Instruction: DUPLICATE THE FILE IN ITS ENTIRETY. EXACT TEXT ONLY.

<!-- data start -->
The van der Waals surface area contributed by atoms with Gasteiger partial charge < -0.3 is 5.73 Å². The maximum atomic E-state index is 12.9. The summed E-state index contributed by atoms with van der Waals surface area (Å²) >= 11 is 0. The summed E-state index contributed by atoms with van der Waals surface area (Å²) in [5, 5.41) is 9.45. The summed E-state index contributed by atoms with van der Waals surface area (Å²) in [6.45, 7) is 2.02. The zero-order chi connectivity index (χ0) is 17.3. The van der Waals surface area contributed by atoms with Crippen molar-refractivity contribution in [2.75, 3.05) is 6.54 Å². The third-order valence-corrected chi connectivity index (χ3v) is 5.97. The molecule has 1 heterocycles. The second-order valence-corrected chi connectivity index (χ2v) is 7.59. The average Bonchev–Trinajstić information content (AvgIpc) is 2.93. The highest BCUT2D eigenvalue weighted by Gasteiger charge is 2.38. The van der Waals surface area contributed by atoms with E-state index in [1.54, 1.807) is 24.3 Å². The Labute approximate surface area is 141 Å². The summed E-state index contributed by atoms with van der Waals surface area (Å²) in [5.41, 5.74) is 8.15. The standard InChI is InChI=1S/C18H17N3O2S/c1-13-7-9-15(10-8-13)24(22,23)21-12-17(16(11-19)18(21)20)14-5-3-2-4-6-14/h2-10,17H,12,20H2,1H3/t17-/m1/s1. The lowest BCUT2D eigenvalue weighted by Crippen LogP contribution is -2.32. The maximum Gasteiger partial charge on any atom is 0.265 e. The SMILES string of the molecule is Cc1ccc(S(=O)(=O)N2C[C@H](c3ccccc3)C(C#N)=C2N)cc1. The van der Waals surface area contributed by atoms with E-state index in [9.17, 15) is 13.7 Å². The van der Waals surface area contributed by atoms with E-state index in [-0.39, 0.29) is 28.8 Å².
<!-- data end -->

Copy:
The van der Waals surface area contributed by atoms with Gasteiger partial charge < -0.3 is 5.73 Å². The maximum atomic E-state index is 12.9. The summed E-state index contributed by atoms with van der Waals surface area (Å²) >= 11 is 0. The summed E-state index contributed by atoms with van der Waals surface area (Å²) in [5, 5.41) is 9.45. The summed E-state index contributed by atoms with van der Waals surface area (Å²) in [6.45, 7) is 2.02. The zero-order chi connectivity index (χ0) is 17.3. The van der Waals surface area contributed by atoms with Crippen molar-refractivity contribution in [2.75, 3.05) is 6.54 Å². The third-order valence-corrected chi connectivity index (χ3v) is 5.97. The molecule has 1 heterocycles. The second-order valence-corrected chi connectivity index (χ2v) is 7.59. The average Bonchev–Trinajstić information content (AvgIpc) is 2.93. The highest BCUT2D eigenvalue weighted by Gasteiger charge is 2.38. The van der Waals surface area contributed by atoms with E-state index in [1.54, 1.807) is 24.3 Å². The Labute approximate surface area is 141 Å². The summed E-state index contributed by atoms with van der Waals surface area (Å²) in [5.41, 5.74) is 8.15. The standard InChI is InChI=1S/C18H17N3O2S/c1-13-7-9-15(10-8-13)24(22,23)21-12-17(16(11-19)18(21)20)14-5-3-2-4-6-14/h2-10,17H,12,20H2,1H3/t17-/m1/s1. The lowest BCUT2D eigenvalue weighted by Crippen LogP contribution is -2.32. The maximum Gasteiger partial charge on any atom is 0.265 e. The SMILES string of the molecule is Cc1ccc(S(=O)(=O)N2C[C@H](c3ccccc3)C(C#N)=C2N)cc1. The van der Waals surface area contributed by atoms with E-state index in [9.17, 15) is 13.7 Å². The van der Waals surface area contributed by atoms with E-state index in [-0.39, 0.29) is 28.8 Å².